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"He cleaned the whole house, except the kitchen."

Translation:Li purigis la tutan domon, krom la kuirejo.

July 18, 2015

9 Comments


[deactivated user]

    Shouldn't it be "kuirejon", as it is also an object in this case?


    https://www.duolingo.com/profile/mizinamo

    "Krom" is a preposition, and so is always followed by the nominative.

    If it were a conjunction as well then you would be correct.

    (A bit like the question of whether "He is bigger than me" is correct: it depends on whether "than" is only a conjunction, in which case it must be "than I", or whether it can also be a preposition, in which case "than me" is fine.)

    In the end, it's arbitrary. "Krom la kuirejon" would make sense, and perhaps "krom" will at some point be accepted as a conjunction as well, just as "He is bigger than me" is accepted by a fair number of people, though not yet by everyone.

    But at the moment, it must be "krom la kuirejo".


    https://www.duolingo.com/profile/Joffysloffy

    I have a reasonably new Dutch Esperanto studybook that says it is acceptable to use the accusative case in this way, but that it is preferred to omit it.


    https://www.duolingo.com/profile/chocotaco_

    Why can't you use lavis here? I thought it also meant clean?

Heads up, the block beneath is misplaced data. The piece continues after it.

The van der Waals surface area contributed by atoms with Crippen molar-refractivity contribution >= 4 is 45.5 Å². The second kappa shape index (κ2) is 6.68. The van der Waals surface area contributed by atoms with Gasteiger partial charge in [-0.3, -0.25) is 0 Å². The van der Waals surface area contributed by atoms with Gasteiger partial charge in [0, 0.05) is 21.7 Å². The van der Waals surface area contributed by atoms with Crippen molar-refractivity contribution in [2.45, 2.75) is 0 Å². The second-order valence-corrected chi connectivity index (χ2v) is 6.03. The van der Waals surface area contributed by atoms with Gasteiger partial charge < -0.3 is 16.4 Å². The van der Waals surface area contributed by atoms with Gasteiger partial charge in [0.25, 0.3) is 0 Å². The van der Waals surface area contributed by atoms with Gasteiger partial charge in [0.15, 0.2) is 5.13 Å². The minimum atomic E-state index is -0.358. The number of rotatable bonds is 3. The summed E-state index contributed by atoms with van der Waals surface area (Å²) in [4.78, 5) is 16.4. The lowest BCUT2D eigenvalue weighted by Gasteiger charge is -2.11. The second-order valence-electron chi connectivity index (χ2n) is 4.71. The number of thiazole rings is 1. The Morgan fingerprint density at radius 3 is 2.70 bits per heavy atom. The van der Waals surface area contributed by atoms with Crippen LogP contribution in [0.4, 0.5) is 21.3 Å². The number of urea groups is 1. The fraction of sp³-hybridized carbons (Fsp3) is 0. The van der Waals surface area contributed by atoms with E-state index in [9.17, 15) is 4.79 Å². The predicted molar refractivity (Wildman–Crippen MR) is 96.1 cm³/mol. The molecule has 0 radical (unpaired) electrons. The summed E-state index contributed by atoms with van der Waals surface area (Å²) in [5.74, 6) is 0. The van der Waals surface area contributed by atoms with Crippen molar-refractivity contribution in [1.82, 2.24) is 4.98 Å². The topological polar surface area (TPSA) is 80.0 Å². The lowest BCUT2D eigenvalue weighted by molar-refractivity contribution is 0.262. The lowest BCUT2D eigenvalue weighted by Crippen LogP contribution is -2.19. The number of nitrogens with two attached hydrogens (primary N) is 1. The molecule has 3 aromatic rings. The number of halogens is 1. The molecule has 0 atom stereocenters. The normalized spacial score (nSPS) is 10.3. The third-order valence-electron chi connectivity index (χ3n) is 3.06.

https://www.duolingo.com/profile/mizinamo

    "Lavi" is "wash" rather than "clean".


    https://www.duolingo.com/profile/snailsnail1

    If krom can also mean "in addition" this sentence could be confused to mean, "Not just(in addition) was the kitchen cleaned but he cleaned the whole house.' I get what it is saying but could see it this other way just as easily.


    https://www.duolingo.com/profile/Joffysloffy

    This is true. See this explanation (in Esperanto).


    https://www.duolingo.com/profile/salivanto

    For those reading along (I see no evidence that snailsnail1 comes back to read answers), I'll post a simple explanation as a new comment.


    https://www.duolingo.com/profile/salivanto

    If krom means "in addition" why isn't it "in addition to the kitchen."

    Very simple: Krom doesn't mean "in addition".

    It's best to think of krom as "except, beside." From here, it's easy to see how krome can be used to mean "besides" or "besides that".

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